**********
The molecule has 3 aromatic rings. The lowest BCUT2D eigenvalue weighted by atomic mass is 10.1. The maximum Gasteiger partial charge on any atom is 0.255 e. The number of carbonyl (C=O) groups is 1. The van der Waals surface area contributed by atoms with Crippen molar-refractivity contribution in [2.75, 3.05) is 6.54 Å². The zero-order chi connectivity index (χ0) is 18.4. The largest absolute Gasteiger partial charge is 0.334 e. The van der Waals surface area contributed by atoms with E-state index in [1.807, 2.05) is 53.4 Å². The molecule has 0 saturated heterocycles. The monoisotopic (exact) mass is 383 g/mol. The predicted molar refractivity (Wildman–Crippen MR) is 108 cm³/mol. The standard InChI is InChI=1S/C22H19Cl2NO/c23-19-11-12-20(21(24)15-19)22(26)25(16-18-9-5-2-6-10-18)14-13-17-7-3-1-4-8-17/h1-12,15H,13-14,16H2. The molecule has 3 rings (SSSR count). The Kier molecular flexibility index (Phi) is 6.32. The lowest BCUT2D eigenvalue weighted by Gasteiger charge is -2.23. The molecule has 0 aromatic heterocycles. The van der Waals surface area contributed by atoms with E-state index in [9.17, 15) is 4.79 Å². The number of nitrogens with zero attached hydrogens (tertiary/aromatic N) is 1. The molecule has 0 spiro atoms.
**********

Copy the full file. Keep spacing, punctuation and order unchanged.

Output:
The molecule has 3 aromatic rings. The lowest BCUT2D eigenvalue weighted by atomic mass is 10.1. The maximum Gasteiger partial charge on any atom is 0.255 e. The number of carbonyl (C=O) groups is 1. The van der Waals surface area contributed by atoms with Crippen molar-refractivity contribution in [2.75, 3.05) is 6.54 Å². The zero-order chi connectivity index (χ0) is 18.4. The largest absolute Gasteiger partial charge is 0.334 e. The van der Waals surface area contributed by atoms with E-state index in [1.807, 2.05) is 53.4 Å². The molecule has 0 saturated heterocycles. The monoisotopic (exact) mass is 383 g/mol. The predicted molar refractivity (Wildman–Crippen MR) is 108 cm³/mol. The standard InChI is InChI=1S/C22H19Cl2NO/c23-19-11-12-20(21(24)15-19)22(26)25(16-18-9-5-2-6-10-18)14-13-17-7-3-1-4-8-17/h1-12,15H,13-14,16H2. The molecule has 3 rings (SSSR count). The Kier molecular flexibility index (Phi) is 6.32. The lowest BCUT2D eigenvalue weighted by Gasteiger charge is -2.23. The molecule has 0 aromatic heterocycles. The van der Waals surface area contributed by atoms with E-state index in [9.17, 15) is 4.79 Å². The number of nitrogens with zero attached hydrogens (tertiary/aromatic N) is 1. The molecule has 0 spiro atoms.